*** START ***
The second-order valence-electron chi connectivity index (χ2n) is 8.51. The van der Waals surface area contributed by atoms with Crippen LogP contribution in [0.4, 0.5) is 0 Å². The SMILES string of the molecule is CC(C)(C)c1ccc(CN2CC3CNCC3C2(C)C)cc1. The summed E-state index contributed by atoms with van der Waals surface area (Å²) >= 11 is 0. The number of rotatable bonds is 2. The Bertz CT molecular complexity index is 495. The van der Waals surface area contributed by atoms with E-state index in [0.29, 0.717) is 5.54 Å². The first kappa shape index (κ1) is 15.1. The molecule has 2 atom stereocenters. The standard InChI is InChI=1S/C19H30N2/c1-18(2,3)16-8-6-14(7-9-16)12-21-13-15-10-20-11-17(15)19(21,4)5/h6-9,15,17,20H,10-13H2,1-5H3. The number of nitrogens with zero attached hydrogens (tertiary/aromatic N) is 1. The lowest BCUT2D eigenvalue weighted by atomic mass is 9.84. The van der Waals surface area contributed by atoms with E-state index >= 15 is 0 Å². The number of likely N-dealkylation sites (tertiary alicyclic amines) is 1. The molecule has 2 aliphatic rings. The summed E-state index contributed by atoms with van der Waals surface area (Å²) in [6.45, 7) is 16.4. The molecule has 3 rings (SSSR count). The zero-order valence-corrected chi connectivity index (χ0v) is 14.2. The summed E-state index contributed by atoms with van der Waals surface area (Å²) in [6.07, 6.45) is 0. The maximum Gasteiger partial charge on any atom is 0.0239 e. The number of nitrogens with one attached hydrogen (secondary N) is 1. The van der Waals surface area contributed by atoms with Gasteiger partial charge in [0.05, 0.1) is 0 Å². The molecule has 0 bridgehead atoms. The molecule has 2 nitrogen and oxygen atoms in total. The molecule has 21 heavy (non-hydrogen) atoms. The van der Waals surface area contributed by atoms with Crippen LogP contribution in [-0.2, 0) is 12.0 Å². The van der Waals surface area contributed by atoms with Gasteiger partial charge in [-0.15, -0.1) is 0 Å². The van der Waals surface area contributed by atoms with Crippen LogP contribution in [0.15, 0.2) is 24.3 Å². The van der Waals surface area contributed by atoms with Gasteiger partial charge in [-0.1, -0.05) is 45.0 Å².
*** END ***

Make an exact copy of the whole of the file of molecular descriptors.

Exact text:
The second-order valence-electron chi connectivity index (χ2n) is 8.51. The van der Waals surface area contributed by atoms with Crippen LogP contribution in [0.4, 0.5) is 0 Å². The SMILES string of the molecule is CC(C)(C)c1ccc(CN2CC3CNCC3C2(C)C)cc1. The summed E-state index contributed by atoms with van der Waals surface area (Å²) >= 11 is 0. The number of rotatable bonds is 2. The Bertz CT molecular complexity index is 495. The van der Waals surface area contributed by atoms with E-state index in [0.29, 0.717) is 5.54 Å². The first kappa shape index (κ1) is 15.1. The molecule has 2 atom stereocenters. The standard InChI is InChI=1S/C19H30N2/c1-18(2,3)16-8-6-14(7-9-16)12-21-13-15-10-20-11-17(15)19(21,4)5/h6-9,15,17,20H,10-13H2,1-5H3. The number of nitrogens with zero attached hydrogens (tertiary/aromatic N) is 1. The lowest BCUT2D eigenvalue weighted by atomic mass is 9.84. The van der Waals surface area contributed by atoms with E-state index >= 15 is 0 Å². The number of likely N-dealkylation sites (tertiary alicyclic amines) is 1. The molecule has 2 aliphatic rings. The summed E-state index contributed by atoms with van der Waals surface area (Å²) in [6.45, 7) is 16.4. The molecule has 3 rings (SSSR count). The zero-order valence-corrected chi connectivity index (χ0v) is 14.2. The summed E-state index contributed by atoms with van der Waals surface area (Å²) in [6.07, 6.45) is 0. The maximum Gasteiger partial charge on any atom is 0.0239 e. The number of nitrogens with one attached hydrogen (secondary N) is 1. The van der Waals surface area contributed by atoms with Gasteiger partial charge in [0.05, 0.1) is 0 Å². The molecule has 0 bridgehead atoms. The molecule has 2 nitrogen and oxygen atoms in total. The molecule has 21 heavy (non-hydrogen) atoms. The van der Waals surface area contributed by atoms with Crippen LogP contribution in [-0.2, 0) is 12.0 Å². The van der Waals surface area contributed by atoms with Gasteiger partial charge in [-0.15, -0.1) is 0 Å². The van der Waals surface area contributed by atoms with Crippen LogP contribution in [0.15, 0.2) is 24.3 Å². The van der Waals surface area contributed by atoms with Gasteiger partial charge in [-0.1, -0.05) is 45.0 Å².